The Worst Curse Word In Politics Is …

iowa

By GORDON GLANTZ

GORDONVILLE – Pardon my French, but I going to use a bad word.

It’s a four-letter word, actually.

And it sums up our seriously flawed national election process that generally leaves us choosing between the lesser of two perceived evils (actually, there really was one this past time around).

Ready?

Here it is: Iowa.

In and of its self, Iowa is a harmless Midwestern state – bordered by six others – with a population that ranks it 31st (under 1 percent of the national population).

Despite an impressively high per capita rate of six minor league hockey teams, Iowa’s population ranks below Puerto Rico (which should be a state and isn’t, despite having no minor league hockey teams).

To put it into perspective, at 3.2 million people, the Philadelphia metropolitan region is nearly twice its size.

And yet, in a political process that is already poisoned by special interest dollars, Iowa is the flashpoint state.

Its caucuses come first, meaning those SuperPAC dollars are disproportionately dumped into it so that candidates can get the desired outcome – a win or a solid enough showing – that there is a slingshot effect for another smaller state, New Hampshire, that is also not really reflective of the face of the American electorate.

On top of all this, Iowa does not hold primaries, where votes are cast and counted. It’s a caucus. And it would be nice if the mainstream media spent less time salivating over the latest polls that show the flavor-of-the-month underdog – i.e. Pete Buttigieg – on top and more on just what a caucus even is (and if it is a fair process).

That aside, just in terms of the batting order, giving Iowa this much importance – particularly in what could be the most important election of our lifetimes – is something that should have been noticed and rectified a long time ago.

I would postulate that it is just as dangerous – and maybe even more – than keeping the arcane Electoral College intact.

This isn’t the first time I have written about this major hitch in our get-a-long, and it won’t be the last.

There are other stones in my show, in terms of the process. I personally have an issue with currently elected politicians short-changing their own constituency to run for president. If you want to run, resign or wait until your term is up. At the very least, a senator should not run as a junior senator from a state unless the senior one gives it his or her blessing.

But that aside, starting off with Iowa, and heavily weighing its importance based on the results, is how and why we are where we are today.

While some who agree would say the primaries should be held in one day, I’m not so sure that is the healthiest way to handle it, either.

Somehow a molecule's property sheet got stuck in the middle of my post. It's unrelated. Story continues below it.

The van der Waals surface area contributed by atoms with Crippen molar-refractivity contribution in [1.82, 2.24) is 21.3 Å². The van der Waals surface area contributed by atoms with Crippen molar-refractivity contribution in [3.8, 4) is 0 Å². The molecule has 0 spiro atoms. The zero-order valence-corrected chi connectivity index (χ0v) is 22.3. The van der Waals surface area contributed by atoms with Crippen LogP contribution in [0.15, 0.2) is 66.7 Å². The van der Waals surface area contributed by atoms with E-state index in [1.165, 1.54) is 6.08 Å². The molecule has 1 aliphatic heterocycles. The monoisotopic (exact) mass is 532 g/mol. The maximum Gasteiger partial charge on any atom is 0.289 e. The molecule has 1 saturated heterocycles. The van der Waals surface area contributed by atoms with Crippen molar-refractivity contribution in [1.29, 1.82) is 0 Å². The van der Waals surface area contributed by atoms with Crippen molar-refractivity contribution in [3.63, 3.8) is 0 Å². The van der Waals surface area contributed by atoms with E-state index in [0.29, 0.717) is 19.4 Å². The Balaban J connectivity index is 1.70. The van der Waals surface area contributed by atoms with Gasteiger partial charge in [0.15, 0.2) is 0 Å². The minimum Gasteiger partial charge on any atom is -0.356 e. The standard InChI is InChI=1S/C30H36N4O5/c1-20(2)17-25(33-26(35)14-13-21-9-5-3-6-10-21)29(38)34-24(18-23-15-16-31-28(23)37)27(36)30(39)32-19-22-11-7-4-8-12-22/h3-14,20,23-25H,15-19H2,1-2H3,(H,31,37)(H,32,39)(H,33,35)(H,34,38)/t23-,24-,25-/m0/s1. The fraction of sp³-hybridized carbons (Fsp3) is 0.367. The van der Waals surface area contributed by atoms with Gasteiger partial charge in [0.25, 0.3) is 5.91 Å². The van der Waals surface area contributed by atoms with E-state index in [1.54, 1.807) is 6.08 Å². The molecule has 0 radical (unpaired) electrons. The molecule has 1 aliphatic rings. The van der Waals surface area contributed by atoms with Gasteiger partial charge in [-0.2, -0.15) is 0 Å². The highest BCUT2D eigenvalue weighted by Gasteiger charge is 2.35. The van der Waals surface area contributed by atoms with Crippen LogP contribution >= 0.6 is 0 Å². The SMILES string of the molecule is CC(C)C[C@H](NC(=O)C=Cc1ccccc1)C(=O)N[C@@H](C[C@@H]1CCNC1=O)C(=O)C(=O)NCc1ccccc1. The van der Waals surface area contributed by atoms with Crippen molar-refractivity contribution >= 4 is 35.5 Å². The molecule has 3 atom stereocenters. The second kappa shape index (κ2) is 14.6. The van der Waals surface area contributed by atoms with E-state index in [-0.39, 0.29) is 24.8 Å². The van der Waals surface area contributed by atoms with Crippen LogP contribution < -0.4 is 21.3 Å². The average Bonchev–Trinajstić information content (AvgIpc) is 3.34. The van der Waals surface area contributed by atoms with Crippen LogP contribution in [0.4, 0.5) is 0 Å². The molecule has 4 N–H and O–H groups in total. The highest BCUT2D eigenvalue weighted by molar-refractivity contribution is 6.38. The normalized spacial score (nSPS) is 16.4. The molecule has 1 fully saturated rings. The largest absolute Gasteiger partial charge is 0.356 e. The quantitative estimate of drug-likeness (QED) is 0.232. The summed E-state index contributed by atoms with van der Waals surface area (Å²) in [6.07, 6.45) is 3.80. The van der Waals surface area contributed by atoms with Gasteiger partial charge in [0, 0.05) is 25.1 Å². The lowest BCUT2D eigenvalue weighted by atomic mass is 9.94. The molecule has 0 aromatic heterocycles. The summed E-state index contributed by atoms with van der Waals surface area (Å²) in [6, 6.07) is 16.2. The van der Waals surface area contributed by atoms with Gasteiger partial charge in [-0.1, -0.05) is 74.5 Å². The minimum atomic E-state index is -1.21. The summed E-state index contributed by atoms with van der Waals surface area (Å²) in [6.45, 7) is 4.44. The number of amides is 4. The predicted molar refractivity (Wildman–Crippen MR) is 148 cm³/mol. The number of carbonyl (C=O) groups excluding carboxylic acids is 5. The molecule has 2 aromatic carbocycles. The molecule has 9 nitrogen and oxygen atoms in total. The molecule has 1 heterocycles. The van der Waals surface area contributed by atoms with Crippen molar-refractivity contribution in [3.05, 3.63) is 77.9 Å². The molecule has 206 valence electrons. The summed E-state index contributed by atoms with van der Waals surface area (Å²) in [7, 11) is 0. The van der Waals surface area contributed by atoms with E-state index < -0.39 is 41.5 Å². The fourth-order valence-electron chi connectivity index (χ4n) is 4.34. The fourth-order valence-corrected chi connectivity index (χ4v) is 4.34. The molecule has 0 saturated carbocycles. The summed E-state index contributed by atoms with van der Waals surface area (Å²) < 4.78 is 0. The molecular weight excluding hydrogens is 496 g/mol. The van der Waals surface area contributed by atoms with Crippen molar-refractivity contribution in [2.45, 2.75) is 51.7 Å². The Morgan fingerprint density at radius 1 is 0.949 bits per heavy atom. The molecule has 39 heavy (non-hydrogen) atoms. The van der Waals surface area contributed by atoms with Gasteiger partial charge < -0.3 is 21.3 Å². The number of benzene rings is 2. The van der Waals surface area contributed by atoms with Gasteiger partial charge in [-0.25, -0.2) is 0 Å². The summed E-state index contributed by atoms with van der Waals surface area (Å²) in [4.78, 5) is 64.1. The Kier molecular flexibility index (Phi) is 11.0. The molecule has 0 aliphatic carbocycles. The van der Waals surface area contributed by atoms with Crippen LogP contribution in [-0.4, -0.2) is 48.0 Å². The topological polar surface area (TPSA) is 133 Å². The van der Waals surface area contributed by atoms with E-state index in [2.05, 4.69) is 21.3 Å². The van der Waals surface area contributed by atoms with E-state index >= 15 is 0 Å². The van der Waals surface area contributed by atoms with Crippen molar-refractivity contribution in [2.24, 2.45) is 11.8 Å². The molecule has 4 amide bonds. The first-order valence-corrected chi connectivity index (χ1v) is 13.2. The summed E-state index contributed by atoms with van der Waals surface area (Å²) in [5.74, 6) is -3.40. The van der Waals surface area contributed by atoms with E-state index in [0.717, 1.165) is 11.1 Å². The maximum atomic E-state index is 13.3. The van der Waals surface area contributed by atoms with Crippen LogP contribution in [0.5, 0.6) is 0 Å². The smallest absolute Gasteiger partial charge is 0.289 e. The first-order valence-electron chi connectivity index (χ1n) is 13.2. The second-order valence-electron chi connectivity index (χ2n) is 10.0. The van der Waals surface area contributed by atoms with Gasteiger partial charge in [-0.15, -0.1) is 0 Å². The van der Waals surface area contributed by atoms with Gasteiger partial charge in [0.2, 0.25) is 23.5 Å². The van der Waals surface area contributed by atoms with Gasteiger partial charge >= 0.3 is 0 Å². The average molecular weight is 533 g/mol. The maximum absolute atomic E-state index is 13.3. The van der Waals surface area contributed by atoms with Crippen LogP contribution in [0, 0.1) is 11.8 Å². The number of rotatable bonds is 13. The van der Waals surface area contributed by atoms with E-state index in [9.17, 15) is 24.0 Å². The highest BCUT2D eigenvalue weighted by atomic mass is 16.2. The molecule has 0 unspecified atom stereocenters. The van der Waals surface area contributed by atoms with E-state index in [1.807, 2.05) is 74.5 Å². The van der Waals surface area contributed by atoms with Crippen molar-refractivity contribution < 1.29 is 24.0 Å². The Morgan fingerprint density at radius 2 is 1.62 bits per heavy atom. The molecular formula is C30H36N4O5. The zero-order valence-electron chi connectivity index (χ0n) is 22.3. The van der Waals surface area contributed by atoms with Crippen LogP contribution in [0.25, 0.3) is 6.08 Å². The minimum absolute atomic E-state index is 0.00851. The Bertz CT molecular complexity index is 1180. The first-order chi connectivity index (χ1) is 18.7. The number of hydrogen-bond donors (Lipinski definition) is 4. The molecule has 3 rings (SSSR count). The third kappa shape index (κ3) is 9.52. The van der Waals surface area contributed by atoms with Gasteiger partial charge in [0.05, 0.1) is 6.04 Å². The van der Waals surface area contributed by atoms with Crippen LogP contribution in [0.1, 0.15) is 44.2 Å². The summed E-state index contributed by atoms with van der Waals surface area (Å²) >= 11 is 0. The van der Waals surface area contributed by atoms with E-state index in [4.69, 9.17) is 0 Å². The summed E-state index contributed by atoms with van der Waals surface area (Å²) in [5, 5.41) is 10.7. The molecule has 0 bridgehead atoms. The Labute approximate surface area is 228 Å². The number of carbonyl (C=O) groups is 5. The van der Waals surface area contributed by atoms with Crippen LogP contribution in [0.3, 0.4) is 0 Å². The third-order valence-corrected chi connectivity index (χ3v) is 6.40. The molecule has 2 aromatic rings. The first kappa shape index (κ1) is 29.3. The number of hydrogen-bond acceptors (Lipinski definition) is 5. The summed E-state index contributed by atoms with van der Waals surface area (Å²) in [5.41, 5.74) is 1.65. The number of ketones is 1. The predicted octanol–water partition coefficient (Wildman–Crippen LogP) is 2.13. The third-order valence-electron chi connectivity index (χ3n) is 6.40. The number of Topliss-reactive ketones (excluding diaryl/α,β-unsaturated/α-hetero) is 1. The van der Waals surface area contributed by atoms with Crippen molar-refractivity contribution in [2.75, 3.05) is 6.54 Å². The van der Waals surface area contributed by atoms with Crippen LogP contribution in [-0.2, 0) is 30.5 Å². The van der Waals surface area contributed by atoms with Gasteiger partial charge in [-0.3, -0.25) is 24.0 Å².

My plan, which is not new to you my loyal flock of readers, is to roll the primaries (not caucuses) in the order they came into the Union, and in larger blocks – with more time in between.

That would mean a whole lot of campaigning in what are the 13 original colonies. While that creates a geographical imbalance, it would be more representative of our populace from the standpoint of diversity and ethnicity (if you find any Jews or Italians in heavily Protestant – and evangelical — Iowa, send up a flare).

Those results will provide a much clearer picture of who is or is not a legitimate candidate, as opposed to an underdog that Iowa voters get a buzz out of propping up because, well, it makes them seem more relevant than they really are.

If candidates are unable to campaign in 13 original states from the outset, they probably should not have been candidates in the first place, right?

And if they get swept away by that first day, bowing out would make more sense than not doing well in Iowa and/or New Hampshire (excuse me while I yawn).

The next group of primaries would be: Vermont, Kentucky, Tennessee and Ohio.

That would be followed by another big day: Louisiana, Indiana, Mississippi, Illinois, Alabama, Maine and Missouri.

Still no Iowa? Nope, still no Iowa.

It is a more accurate sense, from a cross-section of America, of where the pulse of the electorate is – as opposed to where the media and fat cat donors want it to be.

Iowa? Admitted as a state in 1846, it would get to go in the next group of those admitted before the Civil War.

That means it would join Michigan, Florida, Texas, Wisconsin, California, Oregon and Kansas. Some bigger states in there, and they may not think that to be fair.

How do you think the rest of us feel when we turn on the idiot box each day and hear “Iowa, Iowa, Iowa” while the country, literally, burns to the ground?

This column appeared in The Times Herald on Sunday, Dec. 1, 2019.

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